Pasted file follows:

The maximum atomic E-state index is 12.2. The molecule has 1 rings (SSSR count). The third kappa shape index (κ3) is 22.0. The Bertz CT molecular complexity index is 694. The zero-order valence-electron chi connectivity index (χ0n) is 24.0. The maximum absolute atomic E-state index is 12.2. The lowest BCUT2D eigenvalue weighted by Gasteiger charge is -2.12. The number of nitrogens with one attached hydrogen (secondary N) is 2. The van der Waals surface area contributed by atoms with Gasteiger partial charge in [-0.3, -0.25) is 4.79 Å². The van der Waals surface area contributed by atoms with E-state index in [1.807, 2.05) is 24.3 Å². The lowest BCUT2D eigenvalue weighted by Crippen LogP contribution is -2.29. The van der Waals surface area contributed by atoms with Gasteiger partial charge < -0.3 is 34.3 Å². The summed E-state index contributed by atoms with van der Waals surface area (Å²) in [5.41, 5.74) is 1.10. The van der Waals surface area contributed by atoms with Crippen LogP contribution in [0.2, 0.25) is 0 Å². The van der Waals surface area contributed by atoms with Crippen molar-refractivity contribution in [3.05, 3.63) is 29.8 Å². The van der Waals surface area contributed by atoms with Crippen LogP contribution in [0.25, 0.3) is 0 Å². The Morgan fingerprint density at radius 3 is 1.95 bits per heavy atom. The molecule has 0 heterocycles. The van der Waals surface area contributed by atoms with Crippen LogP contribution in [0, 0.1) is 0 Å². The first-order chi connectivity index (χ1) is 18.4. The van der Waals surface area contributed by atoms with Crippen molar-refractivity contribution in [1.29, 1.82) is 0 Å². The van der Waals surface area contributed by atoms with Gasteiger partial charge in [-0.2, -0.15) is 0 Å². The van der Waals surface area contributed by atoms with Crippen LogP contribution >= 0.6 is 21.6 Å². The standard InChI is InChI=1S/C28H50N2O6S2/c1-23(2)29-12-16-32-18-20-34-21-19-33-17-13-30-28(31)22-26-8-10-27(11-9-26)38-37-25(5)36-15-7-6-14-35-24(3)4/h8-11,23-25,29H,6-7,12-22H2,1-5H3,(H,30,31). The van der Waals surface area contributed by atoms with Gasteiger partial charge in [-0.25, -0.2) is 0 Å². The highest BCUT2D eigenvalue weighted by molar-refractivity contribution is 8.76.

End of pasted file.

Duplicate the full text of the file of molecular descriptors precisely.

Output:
The maximum atomic E-state index is 12.2. The molecule has 1 rings (SSSR count). The third kappa shape index (κ3) is 22.0. The Bertz CT molecular complexity index is 694. The zero-order valence-electron chi connectivity index (χ0n) is 24.0. The maximum absolute atomic E-state index is 12.2. The lowest BCUT2D eigenvalue weighted by Gasteiger charge is -2.12. The number of nitrogens with one attached hydrogen (secondary N) is 2. The van der Waals surface area contributed by atoms with Gasteiger partial charge in [-0.3, -0.25) is 4.79 Å². The van der Waals surface area contributed by atoms with E-state index in [1.807, 2.05) is 24.3 Å². The lowest BCUT2D eigenvalue weighted by Crippen LogP contribution is -2.29. The van der Waals surface area contributed by atoms with Gasteiger partial charge < -0.3 is 34.3 Å². The summed E-state index contributed by atoms with van der Waals surface area (Å²) in [5.41, 5.74) is 1.10. The van der Waals surface area contributed by atoms with Crippen LogP contribution in [0.2, 0.25) is 0 Å². The van der Waals surface area contributed by atoms with Crippen molar-refractivity contribution in [3.05, 3.63) is 29.8 Å². The van der Waals surface area contributed by atoms with Crippen LogP contribution in [0.25, 0.3) is 0 Å². The Morgan fingerprint density at radius 3 is 1.95 bits per heavy atom. The molecule has 0 heterocycles. The van der Waals surface area contributed by atoms with Crippen LogP contribution in [0, 0.1) is 0 Å². The first-order chi connectivity index (χ1) is 18.4. The van der Waals surface area contributed by atoms with Crippen molar-refractivity contribution in [1.29, 1.82) is 0 Å². The van der Waals surface area contributed by atoms with Gasteiger partial charge in [-0.2, -0.15) is 0 Å². The van der Waals surface area contributed by atoms with Crippen LogP contribution >= 0.6 is 21.6 Å². The standard InChI is InChI=1S/C28H50N2O6S2/c1-23(2)29-12-16-32-18-20-34-21-19-33-17-13-30-28(31)22-26-8-10-27(11-9-26)38-37-25(5)36-15-7-6-14-35-24(3)4/h8-11,23-25,29H,6-7,12-22H2,1-5H3,(H,30,31). The van der Waals surface area contributed by atoms with Gasteiger partial charge in [-0.25, -0.2) is 0 Å². The highest BCUT2D eigenvalue weighted by molar-refractivity contribution is 8.76.